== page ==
How To Appeal Being Denied Disability Benefits

Of all the thousands of applications for Social Security disability benefits about 70 percent are denied by the administration, however, being denied is not the end of it by far, there are three stages at least of appeals. As the rules and regulations that guide the applicant are quite complicated and difficult for the layperson to understand it is easy to see why so many applications don’t make it, those that are denied usually turn immediately to disability lawyers in Missouri to help them through the appeals process. The first level of appeal is to simply write back asking that the application is reconsidered, once again statistics say that nearly 90 percent are denied again. The appeal then escalates to a hearing in front of an administrative judge where about 65 percent of the applications are approved but for those that are not, the lawyer can escalate the case to the Appeals Council and if necessary to Federal Court,

Looking at the denials in more detail:

If the initial application is denied the SSA provide the applicant with a reasonably detailed explanation why the application was denied as well as instructions on how to purse the appeals process. At this stage the SSA gives the applicant 60 days to ask for reconsideration, it is usually during this time that the applicant hires disability lawyers in Missouri to guide and assist with the process.

The reply asking that the application be reconsidered must be very succinct, it should state why the applicant is deserving of benefits and why the decision to deny benefits was wrong and should be overturned. It can be very helpful if at this time all the information that was missing from the initial application is provided. The administrative official that made the decision to deny benefits is not the same person that will reconsider the application; a different person will become involved to guarantee transparency in the decision to either grant the claim or deny it again.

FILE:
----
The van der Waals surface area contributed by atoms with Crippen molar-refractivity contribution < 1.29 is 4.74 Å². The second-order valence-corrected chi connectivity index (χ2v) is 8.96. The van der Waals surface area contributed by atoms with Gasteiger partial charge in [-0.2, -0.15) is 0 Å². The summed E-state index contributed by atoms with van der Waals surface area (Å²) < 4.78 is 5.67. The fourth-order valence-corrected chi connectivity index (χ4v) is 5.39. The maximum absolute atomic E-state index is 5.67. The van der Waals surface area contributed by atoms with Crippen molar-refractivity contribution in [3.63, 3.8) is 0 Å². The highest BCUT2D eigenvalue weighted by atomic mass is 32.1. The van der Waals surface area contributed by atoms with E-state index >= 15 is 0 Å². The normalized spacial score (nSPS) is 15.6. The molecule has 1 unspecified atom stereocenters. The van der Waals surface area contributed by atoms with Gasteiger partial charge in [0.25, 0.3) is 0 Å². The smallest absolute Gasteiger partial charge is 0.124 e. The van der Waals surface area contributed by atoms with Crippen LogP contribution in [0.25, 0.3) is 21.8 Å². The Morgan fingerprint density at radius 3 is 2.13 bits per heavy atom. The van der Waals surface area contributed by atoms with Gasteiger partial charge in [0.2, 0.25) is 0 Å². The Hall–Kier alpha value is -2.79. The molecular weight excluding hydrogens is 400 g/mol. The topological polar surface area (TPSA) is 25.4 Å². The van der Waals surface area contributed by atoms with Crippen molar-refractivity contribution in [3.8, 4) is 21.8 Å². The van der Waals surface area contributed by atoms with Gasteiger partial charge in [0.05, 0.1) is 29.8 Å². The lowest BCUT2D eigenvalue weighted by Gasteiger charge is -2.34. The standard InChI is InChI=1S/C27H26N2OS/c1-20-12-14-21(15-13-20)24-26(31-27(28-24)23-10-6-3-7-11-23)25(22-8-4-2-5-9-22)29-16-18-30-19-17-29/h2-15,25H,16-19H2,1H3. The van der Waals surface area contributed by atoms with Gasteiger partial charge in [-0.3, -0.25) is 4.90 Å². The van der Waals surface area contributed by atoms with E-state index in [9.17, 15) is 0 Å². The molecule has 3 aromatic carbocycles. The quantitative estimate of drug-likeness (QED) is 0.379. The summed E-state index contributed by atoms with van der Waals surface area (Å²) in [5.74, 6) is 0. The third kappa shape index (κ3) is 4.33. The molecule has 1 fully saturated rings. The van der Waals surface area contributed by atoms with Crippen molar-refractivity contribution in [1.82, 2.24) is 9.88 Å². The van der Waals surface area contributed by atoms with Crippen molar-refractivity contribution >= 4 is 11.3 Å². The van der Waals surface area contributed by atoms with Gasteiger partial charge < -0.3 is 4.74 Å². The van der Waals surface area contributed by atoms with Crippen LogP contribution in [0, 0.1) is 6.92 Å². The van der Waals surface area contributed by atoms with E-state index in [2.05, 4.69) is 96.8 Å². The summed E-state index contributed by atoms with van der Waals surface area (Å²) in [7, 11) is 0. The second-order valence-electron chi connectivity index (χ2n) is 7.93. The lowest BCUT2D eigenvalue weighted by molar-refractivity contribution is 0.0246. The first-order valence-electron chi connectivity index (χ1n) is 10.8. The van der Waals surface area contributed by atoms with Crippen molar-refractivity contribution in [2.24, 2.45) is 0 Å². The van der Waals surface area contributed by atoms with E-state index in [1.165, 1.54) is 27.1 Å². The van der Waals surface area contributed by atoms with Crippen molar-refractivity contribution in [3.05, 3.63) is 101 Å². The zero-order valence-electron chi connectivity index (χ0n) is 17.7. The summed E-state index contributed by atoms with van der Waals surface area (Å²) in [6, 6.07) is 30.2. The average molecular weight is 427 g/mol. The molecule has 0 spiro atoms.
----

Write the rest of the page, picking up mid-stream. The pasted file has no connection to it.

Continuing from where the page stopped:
As the greatest majority of requests for reconsideration also end up being denied, the appeals process moves to a hearing in front of an administrative judge. This is the only time that the applicant actually gets to see and hear an official of the SSA, the applicant and his or her lawyer get to sit with the judge and ask questions back and forth. The judge can subject the applicant to any question he wants; the judge can also question any of the expert witnesses that the applicant brought along to support the disabling condition. In about three months the applicant can expect to hear the decision, in the majority of cases the application is granted at this time.

Although a claimant does not have to have a lawyer it has been shown that the success rate is much higher with a lawyer than if you were to go it alone.

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